Einstein and the Atomic Bomb

One of the greatest misconceptions in Science is that Einstein was the "father of the atomic bomb" or "the father of the nuclear age". As the NSW HSC Physics syllabus has the Option "Quanta to Quarks" where questions are asked on the Manhattan Project, students' answers sometimes wander into areas where Einstein is connected with the atomic bomb. What is this misconception based on? Einstein's famous equation 

E = mc2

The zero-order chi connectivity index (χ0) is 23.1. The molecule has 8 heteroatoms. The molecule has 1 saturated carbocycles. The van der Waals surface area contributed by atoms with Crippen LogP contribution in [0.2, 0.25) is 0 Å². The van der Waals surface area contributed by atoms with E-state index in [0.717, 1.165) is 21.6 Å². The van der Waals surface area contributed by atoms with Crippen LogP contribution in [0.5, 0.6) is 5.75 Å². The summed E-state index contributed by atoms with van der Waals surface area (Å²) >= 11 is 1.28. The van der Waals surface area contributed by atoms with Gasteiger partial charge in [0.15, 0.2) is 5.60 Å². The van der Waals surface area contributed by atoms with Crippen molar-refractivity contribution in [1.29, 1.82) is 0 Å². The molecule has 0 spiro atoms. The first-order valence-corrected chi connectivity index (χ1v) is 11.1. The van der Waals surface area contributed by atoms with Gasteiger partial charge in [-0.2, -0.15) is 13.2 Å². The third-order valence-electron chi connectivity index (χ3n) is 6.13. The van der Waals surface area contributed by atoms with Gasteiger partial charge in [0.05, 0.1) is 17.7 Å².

is taught in Physics classes using problems involving nuclear power and so the mindset is formed that Einstein was the father of the nuclear age. This equation could equally be applied to calculate the loss in mass of a hot plate of food as it cools. Nowhere in Einstein's early papers is there mention of uranium or any technological application of it. Einstein stated that if a body gives off an energy L in he form of light its mass decreases by an amount L/c2. This equation applies to any object and could be applied to wood or water. In 1907 Einstein stated his famous equation E=mc2 giving the equivalence of mass and energy and it was not until 1932 that Cockcroft and Walton obtained the first experimental verification of it in a nuclear reaction. In 1939 Einstein feared that Germany may come into possession of nuclear weapons and at the instigation of many of the physicists who had left Europe he signed a letter to President Roosevelt warning of the possibility of a nuclear weapon and German interest in this area. Einstein's signing of this letter is sometimes interpreted as indicating that Einstein was involved in this research himself. Einstein had no connection with the atomic bomb project other than signing the letter. When it was later found that Germany did not make progress in nuclear research Einstein regretted signing the letter and stated "had I known that fear was not justified I would have not participated in opening this Pandora's box"